Where there continues to be a difference of opinion about the unsafe condition, the investigation must be escalated. At this stage, both the supervisor or the employer and the worker who is refusing work must immediately notify WorkSafeBC. A prevention officer will then investigate and issue whatever orders are necessary to resolve the matter.
Reassignment of refused work
While an employer works through the above steps, refused work may be reassigned to another worker. However, the employer may only reassign refused work if it believes the work will not present an undue hazard to the other worker. For instance, because the employer believes the work is not unsafe or because the other worker possesses additional training or experience to safely perform the work (and which the original worker did not possess).
Further, the employer must adhere to notice requirements set out in section 3.12.1 of the OHS Regulation, which was added in the August 22, 2022 amendments. Written notice must be provided to the worker assigned or permitted to do the refused work and the worker representative, if applicable. The written notice must document:
- The fact that another worker has refused the work;
- The unsafe condition that caused the worker to refuse the work;
- The reason why the work would not create an undue hazard for the subsequent worker, or to the health and safety of any other person; and
- Information about the subsequent worker’s right to refuse unsafe work.
“Reasonable cause to believe” and the susceptible worker
Some workers may have an underlying condition which would lead them to suffer an illness or sustain an injury, even though others would not be affected in the same way. In this so-called “susceptible worker” situation, the “objective” test of whether the worker has reasonable cause to believe the work presents an undue hazard is to be applied in the context of the person’s specific health condition. We note that there may also be accommodation obligations triggered by such circumstances.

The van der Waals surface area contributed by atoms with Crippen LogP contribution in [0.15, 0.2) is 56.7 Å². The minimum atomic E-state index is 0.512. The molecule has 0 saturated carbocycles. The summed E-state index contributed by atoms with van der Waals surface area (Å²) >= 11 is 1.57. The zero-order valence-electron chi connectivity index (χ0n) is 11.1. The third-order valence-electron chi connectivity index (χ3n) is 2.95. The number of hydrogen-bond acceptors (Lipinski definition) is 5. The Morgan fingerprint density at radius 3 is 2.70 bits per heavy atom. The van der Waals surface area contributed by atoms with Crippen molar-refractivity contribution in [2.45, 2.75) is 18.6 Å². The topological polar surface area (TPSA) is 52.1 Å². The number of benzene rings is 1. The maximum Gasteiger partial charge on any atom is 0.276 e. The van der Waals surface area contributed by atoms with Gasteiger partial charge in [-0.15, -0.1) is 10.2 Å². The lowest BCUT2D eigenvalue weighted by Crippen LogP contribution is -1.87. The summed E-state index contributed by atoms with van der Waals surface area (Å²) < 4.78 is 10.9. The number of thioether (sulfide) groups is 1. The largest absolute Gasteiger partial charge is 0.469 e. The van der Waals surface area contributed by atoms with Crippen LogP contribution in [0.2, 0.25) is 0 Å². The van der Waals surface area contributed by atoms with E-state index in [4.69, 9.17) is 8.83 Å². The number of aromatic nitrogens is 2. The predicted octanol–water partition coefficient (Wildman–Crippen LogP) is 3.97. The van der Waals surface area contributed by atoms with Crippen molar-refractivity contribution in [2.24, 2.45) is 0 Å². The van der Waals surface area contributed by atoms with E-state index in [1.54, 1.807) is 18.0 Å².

To uphold a work refusal, there must be a clear connection between the undue hazard asserted by the susceptible worker, and his or her health condition. As part of the investigation into the refusal, the employer may ask for confirming evidence of the effect of the hazard on the person’s condition. While the evidence is being obtained, the worker should be removed from the condition that the worker asserts is an undue hazard.
C. What can employers with a unionized workforce do when a work refusal is “illegitimate”
A pattern of work refusals during the term of a collective agreement (i.e. when a “strike” is not permitted) can constitute an illegal strike in BC. However, section 63(3)(a) of the Code provides that an act or omission by a trade union or by employees does not constitute a strike if it is required for the safety or health of those employees. The threshold question is whether the employees involved had good faith and reasonably-held beliefs that their health and safety was in jeopardy. If that threshold is met, then the employees were not engaged in a strike and the employer will not be able to seek relief on the basis of an illegal strike.
In many cases, the determination of whether a refusal meets the protection of s.63(3)(a) will not be quick or easy. However, neither workers nor unions have the unfettered right to slow down or stop work.
Refusals to work on the basis of alleged safety issues can understandably create significant concerns amongst employers and their supervisors. Safety is paramount in the construction industry and the recent amendments to the work refusal process provide a good opportunity to make sure that your supervisors are familiar with the proper process to follow. It is important that supervisors faced with such refusals know what they are required to do to comply with the law – but also how work can be resumed safely and efficiently.
For more on recent developments in workplace law in the construction industry see our article, written with Ryan Copeland, Two Significant BC Labour Code Changes: Card Certification is Back & Open Season is Declared in the Construction Industry for Raiding Unions.
While every effort has been made to ensure accuracy in this article, you are urged to seek specific advice on matters of concern and not to rely solely on what is contained herein. The article is for general information purposes only and does not constitute legal advice.